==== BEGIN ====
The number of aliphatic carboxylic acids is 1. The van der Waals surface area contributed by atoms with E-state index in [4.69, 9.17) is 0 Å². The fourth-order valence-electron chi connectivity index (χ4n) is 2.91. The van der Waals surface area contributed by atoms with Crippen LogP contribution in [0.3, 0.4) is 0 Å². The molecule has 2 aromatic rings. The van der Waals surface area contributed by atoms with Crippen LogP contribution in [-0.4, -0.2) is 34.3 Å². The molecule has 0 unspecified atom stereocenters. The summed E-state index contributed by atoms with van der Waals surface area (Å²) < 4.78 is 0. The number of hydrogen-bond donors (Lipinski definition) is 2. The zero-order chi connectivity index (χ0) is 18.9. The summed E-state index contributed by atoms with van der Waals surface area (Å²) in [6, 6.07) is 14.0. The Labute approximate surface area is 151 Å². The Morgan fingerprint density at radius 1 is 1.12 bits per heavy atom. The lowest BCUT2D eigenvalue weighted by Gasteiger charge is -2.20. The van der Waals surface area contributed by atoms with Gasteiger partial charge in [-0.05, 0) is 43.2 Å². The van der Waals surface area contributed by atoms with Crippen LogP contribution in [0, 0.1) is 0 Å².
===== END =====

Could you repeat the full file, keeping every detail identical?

The number of aliphatic carboxylic acids is 1. The van der Waals surface area contributed by atoms with E-state index in [4.69, 9.17) is 0 Å². The fourth-order valence-electron chi connectivity index (χ4n) is 2.91. The van der Waals surface area contributed by atoms with Crippen LogP contribution in [0.3, 0.4) is 0 Å². The molecule has 2 aromatic rings. The van der Waals surface area contributed by atoms with Crippen LogP contribution in [-0.4, -0.2) is 34.3 Å². The molecule has 0 unspecified atom stereocenters. The summed E-state index contributed by atoms with van der Waals surface area (Å²) < 4.78 is 0. The number of hydrogen-bond donors (Lipinski definition) is 2. The zero-order chi connectivity index (χ0) is 18.9. The summed E-state index contributed by atoms with van der Waals surface area (Å²) in [6, 6.07) is 14.0. The Labute approximate surface area is 151 Å². The Morgan fingerprint density at radius 1 is 1.12 bits per heavy atom. The lowest BCUT2D eigenvalue weighted by Gasteiger charge is -2.20. The van der Waals surface area contributed by atoms with Gasteiger partial charge in [-0.05, 0) is 43.2 Å². The van der Waals surface area contributed by atoms with Crippen LogP contribution in [0, 0.1) is 0 Å².